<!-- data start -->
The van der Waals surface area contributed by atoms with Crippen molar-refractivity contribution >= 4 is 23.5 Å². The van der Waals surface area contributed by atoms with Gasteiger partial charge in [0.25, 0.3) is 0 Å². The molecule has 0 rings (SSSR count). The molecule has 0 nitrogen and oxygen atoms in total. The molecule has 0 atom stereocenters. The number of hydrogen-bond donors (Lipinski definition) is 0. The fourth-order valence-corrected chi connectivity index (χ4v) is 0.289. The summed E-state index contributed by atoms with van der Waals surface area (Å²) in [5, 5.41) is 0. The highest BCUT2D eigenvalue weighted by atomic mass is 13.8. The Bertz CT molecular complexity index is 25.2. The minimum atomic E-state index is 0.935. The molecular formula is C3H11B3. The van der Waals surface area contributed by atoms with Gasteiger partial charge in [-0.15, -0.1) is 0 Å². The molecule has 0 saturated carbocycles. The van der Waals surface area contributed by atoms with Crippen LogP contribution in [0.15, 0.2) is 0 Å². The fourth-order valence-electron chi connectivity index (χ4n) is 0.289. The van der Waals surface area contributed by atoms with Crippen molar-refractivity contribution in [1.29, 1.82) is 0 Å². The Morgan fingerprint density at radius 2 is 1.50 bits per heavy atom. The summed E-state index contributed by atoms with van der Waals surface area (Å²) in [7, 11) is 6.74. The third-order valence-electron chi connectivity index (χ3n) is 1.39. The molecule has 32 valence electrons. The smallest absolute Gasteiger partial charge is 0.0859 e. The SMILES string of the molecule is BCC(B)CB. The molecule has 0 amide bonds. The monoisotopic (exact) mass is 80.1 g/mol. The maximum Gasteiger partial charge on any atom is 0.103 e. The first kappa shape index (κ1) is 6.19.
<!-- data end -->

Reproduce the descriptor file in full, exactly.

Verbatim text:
The van der Waals surface area contributed by atoms with Crippen molar-refractivity contribution >= 4 is 23.5 Å². The van der Waals surface area contributed by atoms with Gasteiger partial charge in [0.25, 0.3) is 0 Å². The molecule has 0 rings (SSSR count). The molecule has 0 nitrogen and oxygen atoms in total. The molecule has 0 atom stereocenters. The number of hydrogen-bond donors (Lipinski definition) is 0. The fourth-order valence-corrected chi connectivity index (χ4v) is 0.289. The summed E-state index contributed by atoms with van der Waals surface area (Å²) in [5, 5.41) is 0. The highest BCUT2D eigenvalue weighted by atomic mass is 13.8. The Bertz CT molecular complexity index is 25.2. The minimum atomic E-state index is 0.935. The molecular formula is C3H11B3. The van der Waals surface area contributed by atoms with Gasteiger partial charge in [-0.15, -0.1) is 0 Å². The molecule has 0 saturated carbocycles. The van der Waals surface area contributed by atoms with Crippen LogP contribution in [0.15, 0.2) is 0 Å². The fourth-order valence-electron chi connectivity index (χ4n) is 0.289. The van der Waals surface area contributed by atoms with Crippen molar-refractivity contribution in [1.29, 1.82) is 0 Å². The Morgan fingerprint density at radius 2 is 1.50 bits per heavy atom. The summed E-state index contributed by atoms with van der Waals surface area (Å²) in [7, 11) is 6.74. The third-order valence-electron chi connectivity index (χ3n) is 1.39. The molecule has 32 valence electrons. The smallest absolute Gasteiger partial charge is 0.0859 e. The SMILES string of the molecule is BCC(B)CB. The molecule has 0 amide bonds. The monoisotopic (exact) mass is 80.1 g/mol. The maximum Gasteiger partial charge on any atom is 0.103 e. The first kappa shape index (κ1) is 6.19.